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The impact of COVID-19 on mental health

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The impact of COVID-19 on mental health


What impact has COVID had on people?

According to the World Health Organization (WHO), the number of cases of depression and anxiety around the world have seen a drastic increase since the COVID-19 pandemic. As such, treatment for mental health issues is, more than ever, a major public health challenge.

During the pandemic, there was a significant increase in stress levels among the population. In the various studies analysed by WHO, health restrictions, social isolation, fear of contracting the virus, mourning following the death of loved ones and financial difficulties were all raised as stress factors leading to anxiety and depression. In some socio-professional categories which were in particularly high demand during the pandemic, burnout was also cited as a common risk factor.

Anxiety is an unpleasant emotion which combines physical symptoms (accelerated heart rate, difficulty breathing, perspiration, shaking, dizziness, sweaty hands, clenching, muscle tension, etc.) and anxious thoughts (worries, brooding, obsessions, doubts, fears, etc.). A state of anxiety which persists over time can gradually lead to a depressive disorder.

Young people are the most affected

The pandemic had a particularly strong impact on the mental health of the youngest citizens. Major depressive episodes have thus become a common problem among teenagers. They have resulted in a wide range of symptoms as well as psychoemotional disorders and difficulties with social adaptation. In this age group, a major depressive episode often results in problems at school, a weakening of social relationships, risky behaviours, conflict with parents or other authority figures and even substance abuse. In this context, school healthcare staff play a key role in screening for depression.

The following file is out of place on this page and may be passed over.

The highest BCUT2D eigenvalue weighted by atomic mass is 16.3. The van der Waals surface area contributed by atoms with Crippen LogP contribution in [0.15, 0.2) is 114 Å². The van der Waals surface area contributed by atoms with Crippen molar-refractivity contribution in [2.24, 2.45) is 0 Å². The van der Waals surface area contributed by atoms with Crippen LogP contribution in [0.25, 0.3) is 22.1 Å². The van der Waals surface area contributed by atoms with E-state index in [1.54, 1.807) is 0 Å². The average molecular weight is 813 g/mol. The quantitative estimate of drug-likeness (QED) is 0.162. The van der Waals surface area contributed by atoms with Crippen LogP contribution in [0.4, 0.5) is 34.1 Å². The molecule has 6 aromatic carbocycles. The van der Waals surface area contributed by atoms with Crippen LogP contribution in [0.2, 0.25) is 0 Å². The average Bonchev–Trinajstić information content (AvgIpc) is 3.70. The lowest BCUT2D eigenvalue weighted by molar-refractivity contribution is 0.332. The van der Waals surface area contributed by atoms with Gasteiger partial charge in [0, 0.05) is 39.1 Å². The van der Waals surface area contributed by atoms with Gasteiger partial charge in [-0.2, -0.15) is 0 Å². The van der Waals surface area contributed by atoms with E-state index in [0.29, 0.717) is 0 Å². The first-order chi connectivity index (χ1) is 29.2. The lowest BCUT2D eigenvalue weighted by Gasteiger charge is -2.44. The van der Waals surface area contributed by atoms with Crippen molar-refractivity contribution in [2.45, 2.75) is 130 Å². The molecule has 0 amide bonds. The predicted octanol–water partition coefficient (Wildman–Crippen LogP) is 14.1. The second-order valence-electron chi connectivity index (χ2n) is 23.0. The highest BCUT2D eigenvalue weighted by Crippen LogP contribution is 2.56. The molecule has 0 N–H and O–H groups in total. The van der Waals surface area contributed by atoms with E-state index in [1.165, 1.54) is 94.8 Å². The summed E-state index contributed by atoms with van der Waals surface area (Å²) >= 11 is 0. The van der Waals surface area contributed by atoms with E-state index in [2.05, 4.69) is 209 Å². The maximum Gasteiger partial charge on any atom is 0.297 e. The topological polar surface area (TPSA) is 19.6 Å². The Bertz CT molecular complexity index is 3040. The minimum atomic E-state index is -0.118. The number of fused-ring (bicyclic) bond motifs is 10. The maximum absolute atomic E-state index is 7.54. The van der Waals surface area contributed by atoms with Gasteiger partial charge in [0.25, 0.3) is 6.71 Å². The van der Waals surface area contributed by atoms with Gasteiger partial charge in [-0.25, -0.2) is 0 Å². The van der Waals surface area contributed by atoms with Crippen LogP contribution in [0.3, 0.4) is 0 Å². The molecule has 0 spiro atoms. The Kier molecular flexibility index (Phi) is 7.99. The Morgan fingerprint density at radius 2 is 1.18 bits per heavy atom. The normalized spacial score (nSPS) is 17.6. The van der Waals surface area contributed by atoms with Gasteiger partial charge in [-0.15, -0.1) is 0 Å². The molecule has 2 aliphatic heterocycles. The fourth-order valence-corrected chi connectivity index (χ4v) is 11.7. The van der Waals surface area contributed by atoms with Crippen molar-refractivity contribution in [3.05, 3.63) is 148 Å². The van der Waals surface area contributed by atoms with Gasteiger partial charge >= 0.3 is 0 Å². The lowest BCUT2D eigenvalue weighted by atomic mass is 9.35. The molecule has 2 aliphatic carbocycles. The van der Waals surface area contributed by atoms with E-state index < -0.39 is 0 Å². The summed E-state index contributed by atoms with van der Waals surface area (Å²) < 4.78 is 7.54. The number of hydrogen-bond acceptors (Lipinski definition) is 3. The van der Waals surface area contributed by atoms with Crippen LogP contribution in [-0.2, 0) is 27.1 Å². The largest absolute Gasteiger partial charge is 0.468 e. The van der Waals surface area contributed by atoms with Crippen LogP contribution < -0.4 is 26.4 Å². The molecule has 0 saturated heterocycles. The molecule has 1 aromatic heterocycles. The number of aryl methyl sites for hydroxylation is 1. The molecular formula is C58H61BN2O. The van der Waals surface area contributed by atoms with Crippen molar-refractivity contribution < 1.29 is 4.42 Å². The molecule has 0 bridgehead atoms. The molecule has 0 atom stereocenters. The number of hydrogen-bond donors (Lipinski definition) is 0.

What should you do in the event of depression?

The main symptoms of depression are: difficulty getting up and going to work or school; changes in sleep patterns, including insomnia or hypersomnia (sleeping too much); loss of appetite; change in weight; constant feelings of fatigue; loss of interest in activities the person usually enjoys; social isolation, including going out less and not wanting to see anyone; constant feeling of sadness; loss of self-confidence or difficulty concentrating. All of these symptoms can vary enormously from person to person.

If depression is suspected, it is recommended that you consult a psychologist or a psychiatrist for support. Treatments for depressive disorders traditionally include antidepressant medication combined with cognitive behavioural psychotherapy. Psychological education promotes recovery from depression, for example by encouraging a healthy lifestyle, improving social skills or guiding patients towards social support.

The importance of spotting the early symptoms of depression

It is important to overcome some of the reticence that is still too common when it comes to talking about mental health, since early treatment is key to long-term wellbeing, particularly for teenagers. These measures can prevent premature death, since unidentified and untreated depression can, unfortunately, lead to suicide, which remains the leading cause of death among under 25s.